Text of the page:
Meat Morals: How Much Do Ethics Matter In Food Choices?
The intersection of meat, morality, and diet is a place where a lot of animal advocates spend their time. This study of Flemish meat-eaters, flexitarians, and vegetarians looks at how the level of meat that someone eats can be correlated to their morality. It poses the question of whether or not our morality is the cause of our dietary choices, or vice versa. In particular, the study looks at how different dietary choices may be indicative of how much an individual cares about human-centered issues in addition to matters relating to animals.
Do we eat less meat because of our morality? Or does eating less meat make us more virtuous? These are seemingly simple questions that, when considered, don’t have easy answers. For years, anthropologists have examined certain aspects of meat eating culture. As the authors of this study note, “various theories explaining the sharing of meat suggest that meat sharing occurs beyond the family, to members of a social network based on reciprocal actions. […] The sharing of meat resulted in the evolution of a moral system that nowadays sustains human fairness in general.” Of course, this statement could be debated and disputed, but it is a belief held by many academics. By contrast, now, researchers say that “in today’s modern society those who ban meat from their diet are seen as more virtuous compared to omnivores.” This study looks at how meat-eaters, vegetarians, and flexitarians (those who are generally veg but sometimes eat meat) differ in their moral outlooks.
Researchers looked at a sample of nearly 300 people from Belgium, who were surveyed on various aspects of their diet, as well as different moral questions related to a host of issues. In general, researchers found that, “there is an association between general attitudes towards animal welfare and diet choice options for vegetarians (never eating meat), flexitarians (consciously reducing meat intake, but still eating meat) or full-time meat eaters (no conscious reduction of meat in the diet).” More specifically, animal concerns (measured by the Animal Attitude Scale) can predict the difference between opting for a flexitarian diet versus a vegetarian diet or full-time meat diet. One aspect of the study showed that the higher the concern for animal welfare, the less meat would be eaten by that person. This is a rather elementary conclusion. However, the study goes further and finds that “domains of human morality also appear to be associated with diet choice.” The survey questioned respondents on numerous human-focused issues and found that “every increase in one’s belief that human suffering must be avoided corresponds to a significant and large increase in the chance of being vegetarian compared to flexitarian.”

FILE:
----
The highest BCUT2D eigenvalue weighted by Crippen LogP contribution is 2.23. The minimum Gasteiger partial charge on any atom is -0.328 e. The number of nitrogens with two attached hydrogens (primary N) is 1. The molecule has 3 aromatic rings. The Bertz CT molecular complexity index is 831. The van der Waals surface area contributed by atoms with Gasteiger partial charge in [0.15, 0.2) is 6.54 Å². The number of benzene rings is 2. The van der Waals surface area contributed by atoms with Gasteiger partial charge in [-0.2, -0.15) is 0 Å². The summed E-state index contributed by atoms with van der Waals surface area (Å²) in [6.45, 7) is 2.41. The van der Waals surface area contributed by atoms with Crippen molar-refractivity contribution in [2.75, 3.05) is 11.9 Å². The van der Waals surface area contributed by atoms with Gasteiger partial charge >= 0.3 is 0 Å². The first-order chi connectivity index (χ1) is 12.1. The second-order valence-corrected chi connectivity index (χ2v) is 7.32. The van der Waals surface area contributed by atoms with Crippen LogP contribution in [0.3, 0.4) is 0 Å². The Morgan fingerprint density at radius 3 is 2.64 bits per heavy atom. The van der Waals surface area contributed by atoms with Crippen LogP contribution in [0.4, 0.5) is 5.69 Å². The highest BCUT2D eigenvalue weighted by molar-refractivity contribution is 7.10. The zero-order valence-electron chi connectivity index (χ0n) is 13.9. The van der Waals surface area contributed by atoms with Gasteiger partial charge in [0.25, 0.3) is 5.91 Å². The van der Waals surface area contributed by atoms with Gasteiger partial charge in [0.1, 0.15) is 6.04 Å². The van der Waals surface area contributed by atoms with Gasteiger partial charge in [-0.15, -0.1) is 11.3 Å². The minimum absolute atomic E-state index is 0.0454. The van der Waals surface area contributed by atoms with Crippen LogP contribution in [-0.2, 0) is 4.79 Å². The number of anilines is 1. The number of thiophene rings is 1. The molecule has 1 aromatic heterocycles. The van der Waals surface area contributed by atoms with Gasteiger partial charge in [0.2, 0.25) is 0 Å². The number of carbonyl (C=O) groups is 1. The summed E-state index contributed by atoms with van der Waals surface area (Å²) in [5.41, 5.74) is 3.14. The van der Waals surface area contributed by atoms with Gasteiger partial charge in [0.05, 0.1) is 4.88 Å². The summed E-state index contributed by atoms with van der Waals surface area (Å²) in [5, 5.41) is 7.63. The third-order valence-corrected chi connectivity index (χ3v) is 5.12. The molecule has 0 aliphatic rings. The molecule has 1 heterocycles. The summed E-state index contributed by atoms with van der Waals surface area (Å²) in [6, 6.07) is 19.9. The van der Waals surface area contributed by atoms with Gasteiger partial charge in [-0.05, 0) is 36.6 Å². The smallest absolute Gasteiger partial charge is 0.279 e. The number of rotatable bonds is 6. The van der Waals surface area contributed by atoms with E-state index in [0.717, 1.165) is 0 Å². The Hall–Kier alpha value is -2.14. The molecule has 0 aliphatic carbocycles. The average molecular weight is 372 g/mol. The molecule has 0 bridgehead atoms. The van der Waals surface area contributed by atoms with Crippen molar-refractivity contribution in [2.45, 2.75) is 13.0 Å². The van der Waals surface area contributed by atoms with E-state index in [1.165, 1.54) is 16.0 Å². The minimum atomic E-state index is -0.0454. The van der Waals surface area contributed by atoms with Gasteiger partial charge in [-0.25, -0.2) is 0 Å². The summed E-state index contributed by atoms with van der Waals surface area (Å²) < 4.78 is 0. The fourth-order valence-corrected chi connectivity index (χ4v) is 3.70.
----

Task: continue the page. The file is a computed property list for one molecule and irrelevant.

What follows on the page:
What all of this means practically, according to the authors, is that we should consider flexitarians as a separate and somewhat distinct category of consumers. “Flexitarians are as different from full-time meat eaters as they are different from vegetarians, both in their moral attitudes and behaviors,” they say. Though this study was published in the journal “Meat Science” and the conclusions are geared towards the meat industry, animal advocates should also take note. The authors end by saying that “acknowledging these differences [between flexitarians and others] and targeting as a unique and growing group of consumers is a challenge for the meat industry and for marketers in the following years.” What this means for animal advocates is that, if we wish to reach flexitarians with our messaging to convert them to fully fledged vegetarians or vegans, we need to work on unique angles that aren’t those used to target meat eaters, or people who are already veg.